Functional Foods might support brain function, however, those health benefits should be validated through Human Clinical Trials. Join our Medical Director, Ted Dinan on this free-to-attend presentation and learn about how to design a clinical study on cognitive and mental health.
In 2018, CBD sales in the United States were estimated at $534 million, according to the Hemp Business Journal. USA projections in 2025 are expected to reach an estimated $25 Billion. To many, CBD offers a variety of benefits when ingested, inhaled, or applied topically – with product marketing and advertising claims similarly ranging from calming effects to pain relief. Patient use fuels the research drive, which is rapidly increasing, and recent changes in the United States have paved the way for exciting new work. Both the safety and the potential therapeutic uses of these products need to be assessed for a range of indications. With the rapid expansion of new products, novel methods of use, and growing populations using these products for medical indications or for nonmedical use, regulatory restrictions are a major contributing factor to the limited data published addressing the most urgent questions on the potential effectiveness of products on the market for certain indications. Asa Waldstein joins the Atlantia team to discuss how to use clinical data for marketing purposes to overcome regulatory hurdles that many CBD companies are encountering when commercializing their innovations.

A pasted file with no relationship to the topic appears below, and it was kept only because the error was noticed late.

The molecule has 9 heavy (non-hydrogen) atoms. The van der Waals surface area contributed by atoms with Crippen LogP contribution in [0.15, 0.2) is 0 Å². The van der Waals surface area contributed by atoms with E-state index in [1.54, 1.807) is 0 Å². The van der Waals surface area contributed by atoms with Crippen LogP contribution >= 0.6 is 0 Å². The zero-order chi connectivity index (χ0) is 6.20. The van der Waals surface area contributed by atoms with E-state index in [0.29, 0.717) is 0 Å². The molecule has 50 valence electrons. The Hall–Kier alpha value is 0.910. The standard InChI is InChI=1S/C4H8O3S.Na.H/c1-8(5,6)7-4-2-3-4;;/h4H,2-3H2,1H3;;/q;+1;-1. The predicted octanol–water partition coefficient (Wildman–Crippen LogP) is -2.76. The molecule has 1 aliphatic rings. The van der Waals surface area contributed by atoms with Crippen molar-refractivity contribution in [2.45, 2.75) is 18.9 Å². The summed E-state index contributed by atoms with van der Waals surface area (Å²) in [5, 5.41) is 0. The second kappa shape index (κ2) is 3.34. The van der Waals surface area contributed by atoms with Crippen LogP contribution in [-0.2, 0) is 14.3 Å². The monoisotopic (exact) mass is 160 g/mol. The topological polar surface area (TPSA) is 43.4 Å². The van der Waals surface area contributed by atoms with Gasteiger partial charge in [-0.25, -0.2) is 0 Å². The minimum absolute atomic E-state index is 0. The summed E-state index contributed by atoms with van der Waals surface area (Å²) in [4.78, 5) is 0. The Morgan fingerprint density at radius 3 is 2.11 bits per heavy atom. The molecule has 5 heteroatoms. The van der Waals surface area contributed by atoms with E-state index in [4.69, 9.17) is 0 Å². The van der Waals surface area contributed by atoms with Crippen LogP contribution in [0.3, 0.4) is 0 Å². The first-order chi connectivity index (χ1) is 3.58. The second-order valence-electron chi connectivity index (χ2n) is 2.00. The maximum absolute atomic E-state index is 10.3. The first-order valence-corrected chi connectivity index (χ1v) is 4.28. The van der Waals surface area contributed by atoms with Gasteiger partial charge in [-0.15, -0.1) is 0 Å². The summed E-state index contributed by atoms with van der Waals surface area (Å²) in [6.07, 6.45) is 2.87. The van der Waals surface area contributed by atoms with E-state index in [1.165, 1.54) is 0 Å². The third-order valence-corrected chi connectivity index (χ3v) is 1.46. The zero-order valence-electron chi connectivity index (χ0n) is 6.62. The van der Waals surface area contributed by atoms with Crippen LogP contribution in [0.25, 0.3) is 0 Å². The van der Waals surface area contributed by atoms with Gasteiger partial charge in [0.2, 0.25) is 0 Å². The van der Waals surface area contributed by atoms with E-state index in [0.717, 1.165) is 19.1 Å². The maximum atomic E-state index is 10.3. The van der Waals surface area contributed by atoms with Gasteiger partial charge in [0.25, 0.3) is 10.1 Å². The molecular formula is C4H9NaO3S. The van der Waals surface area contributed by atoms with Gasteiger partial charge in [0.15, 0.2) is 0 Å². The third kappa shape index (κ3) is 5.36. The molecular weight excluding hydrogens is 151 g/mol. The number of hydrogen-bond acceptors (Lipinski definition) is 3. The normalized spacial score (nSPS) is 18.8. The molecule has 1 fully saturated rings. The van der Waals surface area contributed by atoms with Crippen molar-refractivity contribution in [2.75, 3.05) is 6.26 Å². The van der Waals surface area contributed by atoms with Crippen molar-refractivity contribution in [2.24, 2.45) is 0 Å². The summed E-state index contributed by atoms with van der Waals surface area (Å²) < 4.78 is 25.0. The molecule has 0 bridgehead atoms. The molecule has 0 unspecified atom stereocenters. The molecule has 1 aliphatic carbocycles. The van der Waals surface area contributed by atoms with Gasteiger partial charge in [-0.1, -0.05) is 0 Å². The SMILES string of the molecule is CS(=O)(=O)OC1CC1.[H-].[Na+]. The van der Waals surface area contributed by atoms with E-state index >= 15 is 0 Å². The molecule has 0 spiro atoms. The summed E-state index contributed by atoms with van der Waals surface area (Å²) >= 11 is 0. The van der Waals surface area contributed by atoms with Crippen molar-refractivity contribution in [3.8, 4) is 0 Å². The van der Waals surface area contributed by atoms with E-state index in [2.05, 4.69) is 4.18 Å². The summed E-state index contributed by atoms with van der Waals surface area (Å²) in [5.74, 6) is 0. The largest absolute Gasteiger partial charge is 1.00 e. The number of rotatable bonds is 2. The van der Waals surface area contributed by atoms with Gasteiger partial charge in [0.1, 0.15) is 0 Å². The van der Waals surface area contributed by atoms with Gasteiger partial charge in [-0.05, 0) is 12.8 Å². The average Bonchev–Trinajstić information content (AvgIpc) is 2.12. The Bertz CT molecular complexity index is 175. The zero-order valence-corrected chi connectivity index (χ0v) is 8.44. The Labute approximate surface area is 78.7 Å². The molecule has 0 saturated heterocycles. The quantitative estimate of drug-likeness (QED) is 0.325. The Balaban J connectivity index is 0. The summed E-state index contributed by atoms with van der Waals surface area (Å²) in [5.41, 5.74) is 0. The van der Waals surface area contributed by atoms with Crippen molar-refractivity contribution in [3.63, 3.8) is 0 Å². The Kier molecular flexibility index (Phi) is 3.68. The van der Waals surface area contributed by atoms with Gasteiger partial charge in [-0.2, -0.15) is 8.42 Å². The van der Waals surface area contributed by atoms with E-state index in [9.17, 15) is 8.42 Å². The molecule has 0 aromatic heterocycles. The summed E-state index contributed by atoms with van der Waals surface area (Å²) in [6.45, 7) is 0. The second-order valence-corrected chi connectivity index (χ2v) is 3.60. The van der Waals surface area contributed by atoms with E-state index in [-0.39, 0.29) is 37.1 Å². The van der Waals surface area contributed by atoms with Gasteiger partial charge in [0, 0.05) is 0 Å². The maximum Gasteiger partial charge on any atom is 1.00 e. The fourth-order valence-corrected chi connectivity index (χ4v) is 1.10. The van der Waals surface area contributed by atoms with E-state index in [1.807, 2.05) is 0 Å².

Join our immune research experts from University College Cork, to learn more about the relationship between the microbiome and the immune system, and its impact on respiratory health. We will review its implications when designing and conducting human clinical studies.